Cat illnesses can of course be diagnosed by a vet, but it's very important that owners still look out for symptoms and signs that medical treatment may be needed. If you’re unable to get to a vet but are unsure of your cat’s health, you can call the freephone vetfone helpline.
Irregular eating habits
A cat not eating can often be cured by simply changing its food. Just like us, they get bored of the same thing every day. Cats shouldn’t turn their noses up for more than a meal or two however, so book an appointment to see a vet if it’s been a day or longer.
Alongside not eating, the below are all signs that underlying diseases may be present:
Many cat flu symptoms are similar to those of human flu such as a runny nose and eyes, a sore throat, aches and pains as well as a temperature.
While some cats can be treated at home for the flu, for kittens and adult cats with other health problems, cat flu can be dangerous, so if you notice any of the above symptoms, visit a vet immediately. Even if it's not serious, a vet will check for eye problems commonly associated with cat flu, which are potentially permanent if left untreated.
It is possible to vaccinate against the viral form of cat flu, but the illness can also be caused by bacteria for which a vaccine won’t work. If you have a kitten or a vulnerable cat, visit a vet to discuss a cat flu vaccination for your pet.
Vomiting is something some cats commonly do and so isn’t always a cause for concern. Most often a cat will vomit because of a hairball. If your cat is retching or seems to be struggling with a hairball, certain types of cat foods are available to help. Grass may help release hairballs, so don't be alarmed if they seem to be eating it for this purpose.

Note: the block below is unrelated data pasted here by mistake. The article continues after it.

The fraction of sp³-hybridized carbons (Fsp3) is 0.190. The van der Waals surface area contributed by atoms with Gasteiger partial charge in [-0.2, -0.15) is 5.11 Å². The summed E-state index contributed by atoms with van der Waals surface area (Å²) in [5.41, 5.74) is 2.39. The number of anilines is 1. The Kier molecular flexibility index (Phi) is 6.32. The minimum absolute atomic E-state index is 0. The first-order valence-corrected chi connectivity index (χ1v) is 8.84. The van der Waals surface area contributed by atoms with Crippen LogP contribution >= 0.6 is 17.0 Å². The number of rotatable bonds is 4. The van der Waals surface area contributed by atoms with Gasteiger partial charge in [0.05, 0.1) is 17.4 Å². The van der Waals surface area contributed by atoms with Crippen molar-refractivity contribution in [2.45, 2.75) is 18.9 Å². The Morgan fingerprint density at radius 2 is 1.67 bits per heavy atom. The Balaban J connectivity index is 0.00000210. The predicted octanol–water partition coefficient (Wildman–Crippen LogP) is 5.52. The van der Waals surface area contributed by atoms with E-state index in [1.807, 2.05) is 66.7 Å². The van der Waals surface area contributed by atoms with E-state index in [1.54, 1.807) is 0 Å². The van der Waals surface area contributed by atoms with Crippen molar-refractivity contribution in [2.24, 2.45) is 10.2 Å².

Sometimes vomiting can be the sign of an underlying illness in a cat. If the vomit looks out of the ordinary or is accompanied by prolonged sleepiness, or other abnormal signs, it’s worth visiting a vet. Do take a sample of the vomit with you as well – it could indicate diabetes, kidney or liver problems.
Be aware that continued vomiting can leave your cat seriously dehydrated too.
As irritating to the owners as they are to cats, neither of you should put up with fleas - your vet will advise on the best treatment for your pet's problem. Vet practices also sometimes run flea clinics, which can be a great source of help.
Don’t forget to decontaminate your home too. You will need to use an anti-flea spray on carpets, soft furnishings, and in nooks and crannies. You may have to do it several times to make sure they are entirely gone.
If the cat is still in discomfort after using shop-bought remedies or has created patches that are red and bleeding, take he or she to the vet to make sure there's no infection. Stronger flea remedies are available on prescription.
Like fleas, cats can easily get worms from their environment. This is particularly likely if they are outdoor cats and often hunt or interact with other cats, but it's important that all cats are regularly wormed as a preventative measure.
And if you think your cat may already have worms (look out for vomiting, losing weight, and being unusually hungry), your vet can prescribe tablets.
Liver and kidney disease
Not quite as common in younger cats, but older cats can experience problems with their liver or kidneys.
Typically a cat will lose weight, be very thirsty, urinate more or not be able to hold it until they reach the litter tray (this is also a sign of a urinary infection). Liver and kidney diseases may also be another reason that your cat might not be eating.
It sounds serious but many cats can live a long time with these diseases provided they eat the right diet and are monitored regularly. Of course, visiting the vet often for check-ups is a must too.
Cats can get problems with their teeth, gums or tongue fairly easily. Dental problems in particular come with really bad breath. If you notice this, it’s definitely time to visit the vet. You might also notice that your cat begins favours certain types of food. This could be a sign that their teeth hurt and that they are opting to eat softer things. Definitely visit the vet if you spot this.
Read more information on our Cat Insurance here.